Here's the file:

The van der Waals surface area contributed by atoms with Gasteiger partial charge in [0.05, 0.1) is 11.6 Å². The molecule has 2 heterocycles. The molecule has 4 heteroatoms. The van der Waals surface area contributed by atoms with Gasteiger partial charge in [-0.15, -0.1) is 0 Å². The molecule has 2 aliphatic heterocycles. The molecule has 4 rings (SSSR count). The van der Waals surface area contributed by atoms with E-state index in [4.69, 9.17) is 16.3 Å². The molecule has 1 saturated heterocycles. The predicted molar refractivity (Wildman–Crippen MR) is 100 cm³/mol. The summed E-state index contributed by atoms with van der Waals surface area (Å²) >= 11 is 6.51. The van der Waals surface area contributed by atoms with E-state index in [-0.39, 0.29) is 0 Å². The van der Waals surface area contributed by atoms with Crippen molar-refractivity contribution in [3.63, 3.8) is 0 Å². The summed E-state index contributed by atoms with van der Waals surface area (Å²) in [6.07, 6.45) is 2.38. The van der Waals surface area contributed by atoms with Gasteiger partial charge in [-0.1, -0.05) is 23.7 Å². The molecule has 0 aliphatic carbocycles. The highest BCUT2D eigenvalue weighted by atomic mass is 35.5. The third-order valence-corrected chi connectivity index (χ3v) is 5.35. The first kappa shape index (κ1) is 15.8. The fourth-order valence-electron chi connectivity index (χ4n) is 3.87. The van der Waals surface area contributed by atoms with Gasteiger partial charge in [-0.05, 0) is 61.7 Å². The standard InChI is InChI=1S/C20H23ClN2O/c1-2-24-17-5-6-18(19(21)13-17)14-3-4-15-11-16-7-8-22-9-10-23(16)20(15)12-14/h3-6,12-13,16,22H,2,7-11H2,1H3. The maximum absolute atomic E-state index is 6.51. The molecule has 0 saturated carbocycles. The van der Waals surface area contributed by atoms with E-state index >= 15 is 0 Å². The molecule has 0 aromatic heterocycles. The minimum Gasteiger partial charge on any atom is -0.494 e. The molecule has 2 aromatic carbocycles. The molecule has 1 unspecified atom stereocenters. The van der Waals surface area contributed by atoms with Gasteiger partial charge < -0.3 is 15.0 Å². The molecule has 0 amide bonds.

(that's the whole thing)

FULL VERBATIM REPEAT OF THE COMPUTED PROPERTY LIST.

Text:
The van der Waals surface area contributed by atoms with Gasteiger partial charge in [0.05, 0.1) is 11.6 Å². The molecule has 2 heterocycles. The molecule has 4 heteroatoms. The van der Waals surface area contributed by atoms with Gasteiger partial charge in [-0.15, -0.1) is 0 Å². The molecule has 2 aliphatic heterocycles. The molecule has 4 rings (SSSR count). The van der Waals surface area contributed by atoms with E-state index in [4.69, 9.17) is 16.3 Å². The molecule has 1 saturated heterocycles. The predicted molar refractivity (Wildman–Crippen MR) is 100 cm³/mol. The summed E-state index contributed by atoms with van der Waals surface area (Å²) >= 11 is 6.51. The van der Waals surface area contributed by atoms with E-state index in [-0.39, 0.29) is 0 Å². The van der Waals surface area contributed by atoms with Crippen molar-refractivity contribution in [3.63, 3.8) is 0 Å². The summed E-state index contributed by atoms with van der Waals surface area (Å²) in [6.07, 6.45) is 2.38. The van der Waals surface area contributed by atoms with Gasteiger partial charge in [-0.1, -0.05) is 23.7 Å². The molecule has 0 aliphatic carbocycles. The highest BCUT2D eigenvalue weighted by atomic mass is 35.5. The third-order valence-corrected chi connectivity index (χ3v) is 5.35. The first kappa shape index (κ1) is 15.8. The fourth-order valence-electron chi connectivity index (χ4n) is 3.87. The van der Waals surface area contributed by atoms with Gasteiger partial charge in [-0.05, 0) is 61.7 Å². The standard InChI is InChI=1S/C20H23ClN2O/c1-2-24-17-5-6-18(19(21)13-17)14-3-4-15-11-16-7-8-22-9-10-23(16)20(15)12-14/h3-6,12-13,16,22H,2,7-11H2,1H3. The maximum absolute atomic E-state index is 6.51. The molecule has 0 saturated carbocycles. The van der Waals surface area contributed by atoms with E-state index >= 15 is 0 Å². The molecule has 0 aromatic heterocycles. The minimum Gasteiger partial charge on any atom is -0.494 e. The molecule has 2 aromatic carbocycles. The molecule has 1 unspecified atom stereocenters. The van der Waals surface area contributed by atoms with Gasteiger partial charge < -0.3 is 15.0 Å². The molecule has 0 amide bonds.